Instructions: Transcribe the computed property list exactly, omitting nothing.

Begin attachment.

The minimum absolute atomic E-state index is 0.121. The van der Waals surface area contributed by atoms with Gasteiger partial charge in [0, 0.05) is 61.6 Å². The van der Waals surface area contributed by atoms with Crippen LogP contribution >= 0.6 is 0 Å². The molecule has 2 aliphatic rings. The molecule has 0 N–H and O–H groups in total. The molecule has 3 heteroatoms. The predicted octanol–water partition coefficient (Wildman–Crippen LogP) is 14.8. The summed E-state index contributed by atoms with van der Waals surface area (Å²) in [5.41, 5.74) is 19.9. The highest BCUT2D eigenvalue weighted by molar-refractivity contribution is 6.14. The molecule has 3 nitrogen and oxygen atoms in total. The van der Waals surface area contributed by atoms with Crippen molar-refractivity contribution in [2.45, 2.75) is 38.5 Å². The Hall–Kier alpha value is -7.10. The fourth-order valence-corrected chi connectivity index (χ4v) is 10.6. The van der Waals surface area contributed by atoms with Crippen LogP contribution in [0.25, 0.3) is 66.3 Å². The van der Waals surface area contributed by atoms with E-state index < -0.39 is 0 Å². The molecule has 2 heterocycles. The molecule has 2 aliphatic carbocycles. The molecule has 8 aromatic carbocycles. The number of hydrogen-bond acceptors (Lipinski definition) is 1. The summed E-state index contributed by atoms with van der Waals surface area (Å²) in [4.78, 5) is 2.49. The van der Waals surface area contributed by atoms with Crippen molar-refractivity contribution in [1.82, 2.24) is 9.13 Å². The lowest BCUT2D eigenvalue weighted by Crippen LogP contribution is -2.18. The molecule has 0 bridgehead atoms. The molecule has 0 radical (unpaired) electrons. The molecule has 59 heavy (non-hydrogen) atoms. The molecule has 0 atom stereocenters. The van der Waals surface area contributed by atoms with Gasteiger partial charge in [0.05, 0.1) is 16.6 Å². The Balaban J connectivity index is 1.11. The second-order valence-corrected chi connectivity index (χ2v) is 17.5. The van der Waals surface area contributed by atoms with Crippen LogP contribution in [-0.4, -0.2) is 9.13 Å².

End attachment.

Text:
The minimum absolute atomic E-state index is 0.121. The van der Waals surface area contributed by atoms with Gasteiger partial charge in [0, 0.05) is 61.6 Å². The van der Waals surface area contributed by atoms with Crippen LogP contribution >= 0.6 is 0 Å². The molecule has 2 aliphatic rings. The molecule has 0 N–H and O–H groups in total. The molecule has 3 heteroatoms. The predicted octanol–water partition coefficient (Wildman–Crippen LogP) is 14.8. The summed E-state index contributed by atoms with van der Waals surface area (Å²) in [5.41, 5.74) is 19.9. The highest BCUT2D eigenvalue weighted by molar-refractivity contribution is 6.14. The molecule has 3 nitrogen and oxygen atoms in total. The van der Waals surface area contributed by atoms with Crippen molar-refractivity contribution in [2.45, 2.75) is 38.5 Å². The Hall–Kier alpha value is -7.10. The fourth-order valence-corrected chi connectivity index (χ4v) is 10.6. The van der Waals surface area contributed by atoms with Crippen LogP contribution in [0.25, 0.3) is 66.3 Å². The van der Waals surface area contributed by atoms with E-state index < -0.39 is 0 Å². The molecule has 2 heterocycles. The molecule has 2 aliphatic carbocycles. The molecule has 8 aromatic carbocycles. The number of hydrogen-bond acceptors (Lipinski definition) is 1. The summed E-state index contributed by atoms with van der Waals surface area (Å²) in [4.78, 5) is 2.49. The van der Waals surface area contributed by atoms with Crippen molar-refractivity contribution in [1.82, 2.24) is 9.13 Å². The lowest BCUT2D eigenvalue weighted by Crippen LogP contribution is -2.18. The molecule has 0 bridgehead atoms. The molecule has 0 radical (unpaired) electrons. The molecule has 59 heavy (non-hydrogen) atoms. The molecule has 0 atom stereocenters. The van der Waals surface area contributed by atoms with Gasteiger partial charge in [0.05, 0.1) is 16.6 Å². The Balaban J connectivity index is 1.11. The second-order valence-corrected chi connectivity index (χ2v) is 17.5. The van der Waals surface area contributed by atoms with Crippen LogP contribution in [-0.4, -0.2) is 9.13 Å².